The world’s biggest tobacco company has for the first time asked to be taxed more by Chancellor Philip Hammond – to encourage smokers to switch to healther alternatives.
Philip Morris, which makes brands such as Marlboro, said it backed an increase in taxes on its cigarettes as part of its bid to move to a “smoke-free future”.
In a Budget submission sent this week to Philip Hammond, the Chancellor, Philip Morris said “we support proportionate tax increases”.
Cancer is caused by burning the tobacco in cigarettes. Currently a packet of 20 Malboro cigarettes costs £9.60, of which £7.10 is excise duty and VAT.
But a packet of 20 Iqos cigarettes – which heat, rather than burn the tobacco – cost £7 of which £2.94 is from excise duty and VAT. A packet of 20 Nicolite e-cigarettes cost £4.75 of which 79p is VAT.
The four page submission – a copy of which has been seen by the Telegraph – said: “Our priority is clear – to switch, as quickly as possible, hundreds of millions of adult smokers across the world to less harmful alternatives than continued smoking.
“While there is no substitute for quitting, we believe that harm reduction (ie promoting safer alternatives to those who would otherwise still smoke cigarettes) can bring significant public health benefits.”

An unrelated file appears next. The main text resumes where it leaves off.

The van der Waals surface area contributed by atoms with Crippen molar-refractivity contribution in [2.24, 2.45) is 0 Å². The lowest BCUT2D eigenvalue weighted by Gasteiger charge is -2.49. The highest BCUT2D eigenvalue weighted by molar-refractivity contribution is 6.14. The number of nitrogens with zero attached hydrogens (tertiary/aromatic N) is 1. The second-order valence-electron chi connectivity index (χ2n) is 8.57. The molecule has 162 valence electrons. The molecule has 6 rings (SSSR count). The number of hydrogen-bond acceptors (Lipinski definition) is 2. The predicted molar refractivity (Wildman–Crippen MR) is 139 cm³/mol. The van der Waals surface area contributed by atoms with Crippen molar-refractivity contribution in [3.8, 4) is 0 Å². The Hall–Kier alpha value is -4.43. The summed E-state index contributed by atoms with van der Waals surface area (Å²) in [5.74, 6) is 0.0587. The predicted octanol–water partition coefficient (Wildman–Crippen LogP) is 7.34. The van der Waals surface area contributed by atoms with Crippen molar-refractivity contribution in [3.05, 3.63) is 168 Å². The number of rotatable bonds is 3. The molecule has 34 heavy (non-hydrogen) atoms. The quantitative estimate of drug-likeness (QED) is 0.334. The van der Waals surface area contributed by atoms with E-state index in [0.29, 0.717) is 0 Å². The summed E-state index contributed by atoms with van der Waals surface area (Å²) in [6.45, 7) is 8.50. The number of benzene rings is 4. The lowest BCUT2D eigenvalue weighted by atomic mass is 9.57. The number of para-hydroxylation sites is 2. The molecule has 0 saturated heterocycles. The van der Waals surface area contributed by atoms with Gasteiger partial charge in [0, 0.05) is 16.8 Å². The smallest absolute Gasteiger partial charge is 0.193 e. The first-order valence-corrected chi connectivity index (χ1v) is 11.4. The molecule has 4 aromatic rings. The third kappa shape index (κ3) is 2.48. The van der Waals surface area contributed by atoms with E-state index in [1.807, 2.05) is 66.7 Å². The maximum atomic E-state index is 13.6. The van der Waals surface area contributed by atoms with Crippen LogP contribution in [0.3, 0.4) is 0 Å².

Harm reduction was “an essential element of public health policy, and fully endorse regulatory and fiscal policies” which encourage consumers to switch from cigarettes.
Peter Nixon, UK managing director of Philip Morris, said: “We want to move towards a smoke-free future and a lot of that is incentivising people to move across from cigarettes to something that is less harmful.”
Mr Hammond is expected to confirm in Wednesday’s Budget that cigarettes will continue to be taxes at inflation plus 2 per cent.
Mr Nixon said he would not taxes to be higher because that would act as an incentive for smokers to switch to illicit cigarettes that are smuggled into the UK.